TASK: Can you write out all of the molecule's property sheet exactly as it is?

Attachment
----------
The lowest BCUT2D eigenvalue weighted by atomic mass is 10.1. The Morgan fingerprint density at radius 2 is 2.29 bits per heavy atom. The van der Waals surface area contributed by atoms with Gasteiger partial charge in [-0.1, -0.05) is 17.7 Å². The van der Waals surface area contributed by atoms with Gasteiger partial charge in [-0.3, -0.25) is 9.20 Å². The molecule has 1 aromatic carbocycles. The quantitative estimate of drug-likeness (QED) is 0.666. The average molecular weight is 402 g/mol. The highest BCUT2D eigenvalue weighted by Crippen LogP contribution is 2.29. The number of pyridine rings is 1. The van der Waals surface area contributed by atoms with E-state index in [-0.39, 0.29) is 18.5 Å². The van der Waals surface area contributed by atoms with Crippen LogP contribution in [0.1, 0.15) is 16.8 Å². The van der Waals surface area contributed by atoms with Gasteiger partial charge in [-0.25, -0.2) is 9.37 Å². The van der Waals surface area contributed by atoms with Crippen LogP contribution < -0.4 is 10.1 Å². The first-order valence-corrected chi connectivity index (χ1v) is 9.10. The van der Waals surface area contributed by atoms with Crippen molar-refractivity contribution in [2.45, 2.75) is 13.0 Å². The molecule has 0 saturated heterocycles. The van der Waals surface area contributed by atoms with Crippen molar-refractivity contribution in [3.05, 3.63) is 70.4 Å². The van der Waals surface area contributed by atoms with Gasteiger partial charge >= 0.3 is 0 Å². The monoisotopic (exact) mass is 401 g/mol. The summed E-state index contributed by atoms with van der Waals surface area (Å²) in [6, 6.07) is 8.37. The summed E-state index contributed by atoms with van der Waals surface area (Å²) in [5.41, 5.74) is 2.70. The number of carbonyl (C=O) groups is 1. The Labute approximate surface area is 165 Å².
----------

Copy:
The lowest BCUT2D eigenvalue weighted by atomic mass is 10.1. The Morgan fingerprint density at radius 2 is 2.29 bits per heavy atom. The van der Waals surface area contributed by atoms with Gasteiger partial charge in [-0.1, -0.05) is 17.7 Å². The van der Waals surface area contributed by atoms with Gasteiger partial charge in [-0.3, -0.25) is 9.20 Å². The molecule has 1 aromatic carbocycles. The quantitative estimate of drug-likeness (QED) is 0.666. The average molecular weight is 402 g/mol. The highest BCUT2D eigenvalue weighted by Crippen LogP contribution is 2.29. The number of pyridine rings is 1. The van der Waals surface area contributed by atoms with E-state index in [-0.39, 0.29) is 18.5 Å². The van der Waals surface area contributed by atoms with Crippen LogP contribution in [0.1, 0.15) is 16.8 Å². The van der Waals surface area contributed by atoms with Gasteiger partial charge in [-0.25, -0.2) is 9.37 Å². The van der Waals surface area contributed by atoms with Crippen LogP contribution < -0.4 is 10.1 Å². The first-order valence-corrected chi connectivity index (χ1v) is 9.10. The van der Waals surface area contributed by atoms with Crippen molar-refractivity contribution in [2.45, 2.75) is 13.0 Å². The molecule has 0 saturated heterocycles. The van der Waals surface area contributed by atoms with Crippen molar-refractivity contribution in [3.05, 3.63) is 70.4 Å². The van der Waals surface area contributed by atoms with Gasteiger partial charge >= 0.3 is 0 Å². The monoisotopic (exact) mass is 401 g/mol. The summed E-state index contributed by atoms with van der Waals surface area (Å²) in [6, 6.07) is 8.37. The summed E-state index contributed by atoms with van der Waals surface area (Å²) in [5.41, 5.74) is 2.70. The number of carbonyl (C=O) groups is 1. The Labute approximate surface area is 165 Å².